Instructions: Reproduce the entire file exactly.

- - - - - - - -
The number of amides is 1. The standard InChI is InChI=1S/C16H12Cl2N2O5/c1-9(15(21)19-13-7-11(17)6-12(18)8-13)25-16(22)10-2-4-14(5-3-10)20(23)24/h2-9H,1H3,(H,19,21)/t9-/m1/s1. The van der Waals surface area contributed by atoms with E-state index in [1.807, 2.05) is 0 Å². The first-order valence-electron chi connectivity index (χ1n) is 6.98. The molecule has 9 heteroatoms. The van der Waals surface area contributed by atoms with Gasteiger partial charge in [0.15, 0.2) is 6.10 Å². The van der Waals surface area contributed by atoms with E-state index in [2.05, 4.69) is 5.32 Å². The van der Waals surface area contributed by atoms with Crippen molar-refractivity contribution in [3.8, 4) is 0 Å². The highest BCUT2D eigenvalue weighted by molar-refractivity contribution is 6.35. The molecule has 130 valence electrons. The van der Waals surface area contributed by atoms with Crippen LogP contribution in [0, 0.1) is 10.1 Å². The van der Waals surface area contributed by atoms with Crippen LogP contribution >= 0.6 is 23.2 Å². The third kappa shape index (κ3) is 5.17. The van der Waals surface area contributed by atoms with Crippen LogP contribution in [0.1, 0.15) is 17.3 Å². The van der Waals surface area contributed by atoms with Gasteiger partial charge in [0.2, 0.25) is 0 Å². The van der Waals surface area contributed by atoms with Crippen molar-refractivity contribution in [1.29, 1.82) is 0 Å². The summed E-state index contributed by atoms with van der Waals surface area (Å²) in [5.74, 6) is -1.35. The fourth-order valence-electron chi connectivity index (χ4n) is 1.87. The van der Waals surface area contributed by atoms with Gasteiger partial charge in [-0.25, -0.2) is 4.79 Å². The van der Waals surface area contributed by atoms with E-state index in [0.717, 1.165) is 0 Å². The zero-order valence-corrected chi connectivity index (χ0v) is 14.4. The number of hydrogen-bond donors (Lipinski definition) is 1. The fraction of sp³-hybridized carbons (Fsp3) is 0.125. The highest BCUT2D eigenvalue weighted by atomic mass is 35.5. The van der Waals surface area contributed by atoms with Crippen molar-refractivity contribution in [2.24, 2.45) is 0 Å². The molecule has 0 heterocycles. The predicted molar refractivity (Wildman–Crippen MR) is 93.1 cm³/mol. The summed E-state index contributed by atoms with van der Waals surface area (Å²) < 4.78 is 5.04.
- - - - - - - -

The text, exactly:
The number of amides is 1. The standard InChI is InChI=1S/C16H12Cl2N2O5/c1-9(15(21)19-13-7-11(17)6-12(18)8-13)25-16(22)10-2-4-14(5-3-10)20(23)24/h2-9H,1H3,(H,19,21)/t9-/m1/s1. The van der Waals surface area contributed by atoms with E-state index in [1.807, 2.05) is 0 Å². The first-order valence-electron chi connectivity index (χ1n) is 6.98. The molecule has 9 heteroatoms. The van der Waals surface area contributed by atoms with Gasteiger partial charge in [0.15, 0.2) is 6.10 Å². The van der Waals surface area contributed by atoms with E-state index in [2.05, 4.69) is 5.32 Å². The van der Waals surface area contributed by atoms with Crippen molar-refractivity contribution in [3.8, 4) is 0 Å². The highest BCUT2D eigenvalue weighted by molar-refractivity contribution is 6.35. The molecule has 130 valence electrons. The van der Waals surface area contributed by atoms with Crippen LogP contribution in [0, 0.1) is 10.1 Å². The van der Waals surface area contributed by atoms with Crippen LogP contribution >= 0.6 is 23.2 Å². The third kappa shape index (κ3) is 5.17. The van der Waals surface area contributed by atoms with Crippen LogP contribution in [0.1, 0.15) is 17.3 Å². The van der Waals surface area contributed by atoms with Gasteiger partial charge in [0.2, 0.25) is 0 Å². The van der Waals surface area contributed by atoms with Crippen molar-refractivity contribution in [1.29, 1.82) is 0 Å². The summed E-state index contributed by atoms with van der Waals surface area (Å²) in [5.74, 6) is -1.35. The fourth-order valence-electron chi connectivity index (χ4n) is 1.87. The van der Waals surface area contributed by atoms with Gasteiger partial charge in [-0.25, -0.2) is 4.79 Å². The van der Waals surface area contributed by atoms with E-state index in [0.717, 1.165) is 0 Å². The zero-order valence-corrected chi connectivity index (χ0v) is 14.4. The number of hydrogen-bond donors (Lipinski definition) is 1. The fraction of sp³-hybridized carbons (Fsp3) is 0.125. The highest BCUT2D eigenvalue weighted by atomic mass is 35.5. The van der Waals surface area contributed by atoms with Crippen molar-refractivity contribution in [2.24, 2.45) is 0 Å². The molecule has 0 heterocycles. The predicted molar refractivity (Wildman–Crippen MR) is 93.1 cm³/mol. The summed E-state index contributed by atoms with van der Waals surface area (Å²) < 4.78 is 5.04.